PBOC Eases, but the Yuan Firms
PBOC Eases, but the Yuan Firms
Today’s Financial Markets Highlights
- • Follow-through dollar buying after its pre-weekend recovery failed to materialize in Asia or Europe. The yen is the notable exception. The BOJ meets tomorrow and may shave its growth forecasts and raise its inflation projections.
- • China reported stronger than expected Q4 GDP figures, amid mixed details. The PBOC cut the 1-year medium term lending facility rate by 10 bp to 2.85%. It is the first cut since April 2020. The PBOC also reduced the 7-day repo rate by 10 bp to 2.1%. The yuan edged higher.
- • “Partygate” threatens Prime Minister Johnson, and he may respond by reshuffling his staff and taking some popular initiatives. The results of the internal investigation and revelations from disenchanted former officials still pose a challenge. May local elections may be key.
- • Germany is moving forward with plans to implement the new global minimum tax for multinationals. However, the odds that the US will pass it are growing narrower.
- • Talk of a 50 bp Fed hike in March seems over the top, but Fed Governor Waller’s comments seemed to have helped spur the chatter. Still, the swaps curve puts the odds at about 1 in 10 presently.
- • The Bank of Canada’s surveys may be more important than the other data on tap today. The market is pricing in a 40%-50% chance of a hike next week.
Russia is thought to be behind the cyber-attack on Ukraine at the end of last week, but a military attack over the weekend may be underpinning risk appetites today. The dollar’s pre-weekend gains are being pared slightly. Led by the Canadian dollar and Norwegian krone, the greenback is lower against most major currencies, with the yen being the notable exception, which is off about 0.2%. China cut its one-year medium-term lending facility rate by 10 bp to 2.85%, but the yuan edged higher. North Korea conducted another missile test, the fourth of the year. Most equity markets but South Korea and Hong Kong advanced in the region. The South Korean won and the Russian rouble are leading the losers among emerging market currencies. The Thai baht and central European currencies are firmer. The JP Morgan Emerging Market Currency Index has edged lower. It has not risen since the middle of last week. Europe’s Stoxx 600 is up about 0.55% after sliding 1% before the weekend. It is snapping a three-day drop. European 10-year benchmark yields are up around 2 bp. The Antipodean yields played catch-up to the US 10-year yield as it rose eight basis points before the weekend to around 1.785%. Gold is firm, inside last Friday’s range. March WTI is hovering around $83.30 and is little changed after advancing 2% before the weekend and 6.2% last week. Natgas in the US has steadied around $4.30 after falling around 12.3% over the past two sessions. Europe’s benchmark is little changed after easing by less than 0.7% last week. The re-opening of Brazilian mines after the floods may be weighing on iron ore prices, which are off for a third session. Copper also begins the new week extending it weakness for a third session as well.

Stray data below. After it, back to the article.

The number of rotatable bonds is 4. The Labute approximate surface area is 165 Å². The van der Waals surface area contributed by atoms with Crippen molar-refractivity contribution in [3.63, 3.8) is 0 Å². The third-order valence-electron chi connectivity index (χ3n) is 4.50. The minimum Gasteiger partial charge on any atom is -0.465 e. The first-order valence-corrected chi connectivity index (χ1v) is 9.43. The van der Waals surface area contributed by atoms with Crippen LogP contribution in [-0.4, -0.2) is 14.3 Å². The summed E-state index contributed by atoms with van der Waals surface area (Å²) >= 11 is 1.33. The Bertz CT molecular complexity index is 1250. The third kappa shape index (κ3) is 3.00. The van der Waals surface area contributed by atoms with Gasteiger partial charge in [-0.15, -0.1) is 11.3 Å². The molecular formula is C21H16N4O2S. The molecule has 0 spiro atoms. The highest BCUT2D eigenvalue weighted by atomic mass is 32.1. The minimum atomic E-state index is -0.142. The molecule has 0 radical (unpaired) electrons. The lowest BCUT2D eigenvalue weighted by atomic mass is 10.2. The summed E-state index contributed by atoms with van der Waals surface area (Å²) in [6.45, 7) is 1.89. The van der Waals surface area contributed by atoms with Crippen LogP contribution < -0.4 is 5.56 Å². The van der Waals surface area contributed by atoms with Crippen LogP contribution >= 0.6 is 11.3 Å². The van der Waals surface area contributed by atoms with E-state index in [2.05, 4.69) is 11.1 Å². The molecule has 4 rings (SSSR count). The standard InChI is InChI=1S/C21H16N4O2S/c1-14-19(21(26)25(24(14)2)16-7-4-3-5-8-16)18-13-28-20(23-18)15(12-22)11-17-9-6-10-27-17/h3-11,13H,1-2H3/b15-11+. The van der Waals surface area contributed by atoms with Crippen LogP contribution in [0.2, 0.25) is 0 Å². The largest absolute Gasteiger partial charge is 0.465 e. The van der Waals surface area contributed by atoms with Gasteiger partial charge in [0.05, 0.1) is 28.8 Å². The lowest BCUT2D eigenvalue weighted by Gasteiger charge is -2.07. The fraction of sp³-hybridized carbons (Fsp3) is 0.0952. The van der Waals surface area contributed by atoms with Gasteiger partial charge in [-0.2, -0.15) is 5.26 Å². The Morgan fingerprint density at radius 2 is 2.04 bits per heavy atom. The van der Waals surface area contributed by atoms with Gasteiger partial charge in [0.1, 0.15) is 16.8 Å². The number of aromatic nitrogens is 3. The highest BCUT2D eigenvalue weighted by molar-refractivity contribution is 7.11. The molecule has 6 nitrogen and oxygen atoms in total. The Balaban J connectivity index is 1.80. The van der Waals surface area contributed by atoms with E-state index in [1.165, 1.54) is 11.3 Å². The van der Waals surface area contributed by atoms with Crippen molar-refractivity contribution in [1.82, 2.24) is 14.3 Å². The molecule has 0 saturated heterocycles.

In a mixed performance in December, the Chinese economy expanded by 1.6% quarter-over-quarter in Q4. The median forecast in Bloomberg survey expected 1.2% growth after practically stagnating in Q3 (0.2%). Last year, the world’s second-largest economy expanded by 8.1%. The official target was “over 6%.” Property investment was weaker than expected (4.4% year-over-year, year to date), while fix asset investment slowed a touch less than expected (4.9% from 5.2%). Industrial production picked up to 4.3% year-over-year from 3.8% in November. Retail sales disappointed. It rose 1.7% year-over-year in December, down from 3.9% in November and less than half what economists expected. The surveyed unemployment rate unexpectedly edged higher to 5.1% from 5.0%.